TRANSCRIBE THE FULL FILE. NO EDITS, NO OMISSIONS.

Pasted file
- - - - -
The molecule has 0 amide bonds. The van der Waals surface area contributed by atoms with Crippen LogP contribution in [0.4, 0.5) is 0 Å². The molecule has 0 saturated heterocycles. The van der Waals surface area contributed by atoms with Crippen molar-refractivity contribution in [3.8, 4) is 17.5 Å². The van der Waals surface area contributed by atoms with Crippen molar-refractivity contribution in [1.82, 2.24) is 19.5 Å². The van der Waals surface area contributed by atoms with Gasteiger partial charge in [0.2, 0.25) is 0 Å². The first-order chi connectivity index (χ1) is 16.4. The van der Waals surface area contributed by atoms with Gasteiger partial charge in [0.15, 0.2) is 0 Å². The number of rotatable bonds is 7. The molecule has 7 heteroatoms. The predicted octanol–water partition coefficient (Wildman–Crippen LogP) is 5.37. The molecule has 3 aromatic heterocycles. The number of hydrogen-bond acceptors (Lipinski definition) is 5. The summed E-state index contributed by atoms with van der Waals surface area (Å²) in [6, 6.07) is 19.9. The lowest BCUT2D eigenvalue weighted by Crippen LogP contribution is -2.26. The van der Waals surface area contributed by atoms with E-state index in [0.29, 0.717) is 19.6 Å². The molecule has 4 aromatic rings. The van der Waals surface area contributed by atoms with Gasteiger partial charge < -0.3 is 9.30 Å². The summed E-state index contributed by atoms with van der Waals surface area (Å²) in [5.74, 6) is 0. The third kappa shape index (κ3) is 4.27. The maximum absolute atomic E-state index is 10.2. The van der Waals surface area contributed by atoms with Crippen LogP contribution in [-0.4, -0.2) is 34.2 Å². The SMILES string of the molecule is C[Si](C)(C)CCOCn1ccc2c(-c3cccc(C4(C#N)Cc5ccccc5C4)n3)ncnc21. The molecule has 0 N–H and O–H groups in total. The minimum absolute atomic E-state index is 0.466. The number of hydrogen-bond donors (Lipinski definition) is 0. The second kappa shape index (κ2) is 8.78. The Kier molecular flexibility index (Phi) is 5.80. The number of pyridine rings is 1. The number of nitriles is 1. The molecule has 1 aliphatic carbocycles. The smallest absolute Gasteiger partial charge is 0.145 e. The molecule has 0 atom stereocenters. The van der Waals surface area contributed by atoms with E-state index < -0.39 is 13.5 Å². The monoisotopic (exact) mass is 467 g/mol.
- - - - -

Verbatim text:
The molecule has 0 amide bonds. The van der Waals surface area contributed by atoms with Crippen LogP contribution in [0.4, 0.5) is 0 Å². The molecule has 0 saturated heterocycles. The van der Waals surface area contributed by atoms with Crippen molar-refractivity contribution in [3.8, 4) is 17.5 Å². The van der Waals surface area contributed by atoms with Crippen molar-refractivity contribution in [1.82, 2.24) is 19.5 Å². The van der Waals surface area contributed by atoms with Gasteiger partial charge in [0.2, 0.25) is 0 Å². The first-order chi connectivity index (χ1) is 16.4. The van der Waals surface area contributed by atoms with Gasteiger partial charge in [0.15, 0.2) is 0 Å². The number of rotatable bonds is 7. The molecule has 7 heteroatoms. The predicted octanol–water partition coefficient (Wildman–Crippen LogP) is 5.37. The molecule has 3 aromatic heterocycles. The number of hydrogen-bond acceptors (Lipinski definition) is 5. The summed E-state index contributed by atoms with van der Waals surface area (Å²) in [6, 6.07) is 19.9. The lowest BCUT2D eigenvalue weighted by Crippen LogP contribution is -2.26. The van der Waals surface area contributed by atoms with E-state index in [0.29, 0.717) is 19.6 Å². The molecule has 4 aromatic rings. The van der Waals surface area contributed by atoms with Gasteiger partial charge < -0.3 is 9.30 Å². The summed E-state index contributed by atoms with van der Waals surface area (Å²) in [5.74, 6) is 0. The third kappa shape index (κ3) is 4.27. The maximum absolute atomic E-state index is 10.2. The van der Waals surface area contributed by atoms with Crippen LogP contribution in [-0.4, -0.2) is 34.2 Å². The SMILES string of the molecule is C[Si](C)(C)CCOCn1ccc2c(-c3cccc(C4(C#N)Cc5ccccc5C4)n3)ncnc21. The molecule has 0 N–H and O–H groups in total. The minimum absolute atomic E-state index is 0.466. The number of hydrogen-bond donors (Lipinski definition) is 0. The second kappa shape index (κ2) is 8.78. The Kier molecular flexibility index (Phi) is 5.80. The number of pyridine rings is 1. The number of nitriles is 1. The molecule has 1 aliphatic carbocycles. The smallest absolute Gasteiger partial charge is 0.145 e. The molecule has 0 atom stereocenters. The van der Waals surface area contributed by atoms with E-state index < -0.39 is 13.5 Å². The monoisotopic (exact) mass is 467 g/mol.